, Volume 52, Issue 5, pp 474–480 | Cite as

Adenine nucleotide metabolism during anoxia and postanoxic recovery in insects

  • W. Weyel
  • G. Wegener
Multi-Author Reviews


Severe hypoxia (anoxia), if maintained for more than a few minutes, causes irreversible damage in humans and other mammals. Why mammals are so vulnerable to anoxia is not fully understood. It is therefore of interest to study animals that are more tolerant of anoxia in order to identify physiological and metabolic properties that are correlated with a high tolerance of anoxia. Insects have high metabolic rates and their energy metabolism is dependent on aerobic ATP production. In insects, as in mammals, anoxia causes a rapid breakdown of physiological function, resulting in a state similar to rigor mortis. This is accompanied by a precipitous decrease in metabolic rate. In contrast to mammals, however, insects can survive anoxia for many hours and recover spontaneously and completely when air is again available. We have followed the metabolism of adenine nucleotides in locust tissues (mainly in the flight muscle) over 3 h of anoxia and during recovery from 1 h of anoxia. The content of ATP in the flight muscle dropped to 1% of normal during 2 h of anoxia. The main product was AMP which increased in content more than 20-fold. Some of the AMP was deaminated to IMP and this was further dephosphorylated to inosine. Altogether less than 30% of the total adenine nucleotides were degraded during 3 h of anoxia and this may contribute to the amazing ability of insects to recover from prolonged anoxia.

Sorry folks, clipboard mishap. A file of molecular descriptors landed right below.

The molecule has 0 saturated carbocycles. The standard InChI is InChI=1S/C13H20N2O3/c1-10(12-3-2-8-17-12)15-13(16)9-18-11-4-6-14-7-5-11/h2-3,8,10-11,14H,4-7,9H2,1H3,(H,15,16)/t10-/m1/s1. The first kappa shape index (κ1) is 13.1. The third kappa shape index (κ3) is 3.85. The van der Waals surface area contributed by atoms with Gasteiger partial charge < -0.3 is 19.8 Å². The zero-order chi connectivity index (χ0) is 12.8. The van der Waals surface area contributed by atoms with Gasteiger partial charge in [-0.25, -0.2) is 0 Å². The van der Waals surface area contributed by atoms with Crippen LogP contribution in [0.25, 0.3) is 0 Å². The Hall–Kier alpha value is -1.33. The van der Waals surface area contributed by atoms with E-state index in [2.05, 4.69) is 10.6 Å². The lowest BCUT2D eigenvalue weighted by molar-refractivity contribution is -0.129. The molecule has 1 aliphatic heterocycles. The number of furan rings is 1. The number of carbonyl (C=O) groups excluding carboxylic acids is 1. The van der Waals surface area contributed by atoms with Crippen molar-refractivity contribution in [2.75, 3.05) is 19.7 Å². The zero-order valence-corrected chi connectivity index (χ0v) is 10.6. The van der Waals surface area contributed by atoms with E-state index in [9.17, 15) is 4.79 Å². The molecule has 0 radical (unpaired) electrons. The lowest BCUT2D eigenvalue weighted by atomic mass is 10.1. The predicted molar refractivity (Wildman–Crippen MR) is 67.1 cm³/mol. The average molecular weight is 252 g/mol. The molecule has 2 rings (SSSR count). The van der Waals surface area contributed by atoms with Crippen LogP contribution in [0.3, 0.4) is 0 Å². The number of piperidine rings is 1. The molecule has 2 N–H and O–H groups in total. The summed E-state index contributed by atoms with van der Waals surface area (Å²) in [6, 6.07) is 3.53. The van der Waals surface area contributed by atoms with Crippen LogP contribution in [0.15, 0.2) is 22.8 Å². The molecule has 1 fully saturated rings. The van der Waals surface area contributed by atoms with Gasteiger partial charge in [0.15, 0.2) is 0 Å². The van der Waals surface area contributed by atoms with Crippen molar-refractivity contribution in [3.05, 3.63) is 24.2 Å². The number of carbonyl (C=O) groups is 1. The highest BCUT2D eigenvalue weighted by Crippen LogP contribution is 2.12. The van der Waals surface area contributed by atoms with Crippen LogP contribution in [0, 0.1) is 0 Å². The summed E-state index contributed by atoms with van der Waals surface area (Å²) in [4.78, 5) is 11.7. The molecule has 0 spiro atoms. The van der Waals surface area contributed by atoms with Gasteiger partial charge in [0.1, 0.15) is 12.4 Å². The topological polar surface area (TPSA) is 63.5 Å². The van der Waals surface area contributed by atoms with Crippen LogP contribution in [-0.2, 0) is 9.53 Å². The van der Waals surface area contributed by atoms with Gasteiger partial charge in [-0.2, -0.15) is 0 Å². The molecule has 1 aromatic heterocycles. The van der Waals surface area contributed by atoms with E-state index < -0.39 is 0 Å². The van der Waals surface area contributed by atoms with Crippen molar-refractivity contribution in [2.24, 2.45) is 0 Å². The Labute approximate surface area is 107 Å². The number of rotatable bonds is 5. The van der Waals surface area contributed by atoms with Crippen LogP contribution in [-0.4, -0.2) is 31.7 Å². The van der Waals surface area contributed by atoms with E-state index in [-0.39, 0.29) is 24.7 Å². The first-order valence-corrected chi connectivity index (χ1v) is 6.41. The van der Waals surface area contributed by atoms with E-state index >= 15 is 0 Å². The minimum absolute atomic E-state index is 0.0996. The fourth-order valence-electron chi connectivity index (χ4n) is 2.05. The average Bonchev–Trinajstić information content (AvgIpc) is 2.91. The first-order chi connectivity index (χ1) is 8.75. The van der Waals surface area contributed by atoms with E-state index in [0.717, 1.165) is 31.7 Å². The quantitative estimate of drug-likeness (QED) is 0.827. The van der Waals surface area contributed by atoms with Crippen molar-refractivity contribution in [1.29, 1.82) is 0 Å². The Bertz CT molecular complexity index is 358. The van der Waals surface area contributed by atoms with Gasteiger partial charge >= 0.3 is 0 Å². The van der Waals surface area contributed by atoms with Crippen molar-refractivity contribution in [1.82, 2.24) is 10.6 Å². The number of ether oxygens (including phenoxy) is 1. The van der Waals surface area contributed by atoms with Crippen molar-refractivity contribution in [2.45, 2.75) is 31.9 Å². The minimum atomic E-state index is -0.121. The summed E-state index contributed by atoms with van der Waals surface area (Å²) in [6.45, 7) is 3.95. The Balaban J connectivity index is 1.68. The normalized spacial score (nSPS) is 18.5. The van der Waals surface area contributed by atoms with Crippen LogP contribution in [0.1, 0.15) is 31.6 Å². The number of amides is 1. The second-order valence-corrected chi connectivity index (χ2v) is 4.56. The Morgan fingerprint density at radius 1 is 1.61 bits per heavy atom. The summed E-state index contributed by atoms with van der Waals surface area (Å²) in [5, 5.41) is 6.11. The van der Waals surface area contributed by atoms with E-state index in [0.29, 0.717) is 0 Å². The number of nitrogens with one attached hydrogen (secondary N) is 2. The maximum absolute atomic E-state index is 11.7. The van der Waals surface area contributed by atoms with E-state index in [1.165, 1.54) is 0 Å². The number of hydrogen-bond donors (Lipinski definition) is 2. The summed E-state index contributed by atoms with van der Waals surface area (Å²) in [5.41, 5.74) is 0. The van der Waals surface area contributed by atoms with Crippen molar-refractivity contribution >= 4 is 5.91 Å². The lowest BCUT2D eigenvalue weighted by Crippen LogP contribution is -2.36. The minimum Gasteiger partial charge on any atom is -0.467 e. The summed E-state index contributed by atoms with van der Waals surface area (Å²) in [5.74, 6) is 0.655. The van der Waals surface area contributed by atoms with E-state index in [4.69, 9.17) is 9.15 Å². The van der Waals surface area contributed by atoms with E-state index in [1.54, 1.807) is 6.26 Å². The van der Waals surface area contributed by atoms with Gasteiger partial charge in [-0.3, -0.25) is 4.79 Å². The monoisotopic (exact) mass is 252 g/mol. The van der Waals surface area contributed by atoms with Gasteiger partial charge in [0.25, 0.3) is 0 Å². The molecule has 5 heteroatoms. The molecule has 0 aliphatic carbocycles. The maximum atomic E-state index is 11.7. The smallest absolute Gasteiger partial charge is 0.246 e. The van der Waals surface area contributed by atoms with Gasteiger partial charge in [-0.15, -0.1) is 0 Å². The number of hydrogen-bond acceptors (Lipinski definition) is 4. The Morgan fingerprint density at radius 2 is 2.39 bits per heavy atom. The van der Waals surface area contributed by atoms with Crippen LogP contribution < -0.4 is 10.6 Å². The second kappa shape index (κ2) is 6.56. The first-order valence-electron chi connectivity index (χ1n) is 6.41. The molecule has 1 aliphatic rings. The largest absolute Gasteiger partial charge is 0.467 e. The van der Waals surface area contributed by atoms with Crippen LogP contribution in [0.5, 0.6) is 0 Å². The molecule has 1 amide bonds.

Key words

Hypoxia/anoxia insects mammals metabolism of adenine nucleotides tissue damage oxygen-free radicals 


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Copyright information

© Birkhäuser Verlag 1996

Authors and Affiliations

  • W. Weyel
    • 1
  • G. Wegener
    • 1
  1. 1.Institut für ZoologieJohannes-Gutenberg-UniversitätMainz(Germany)

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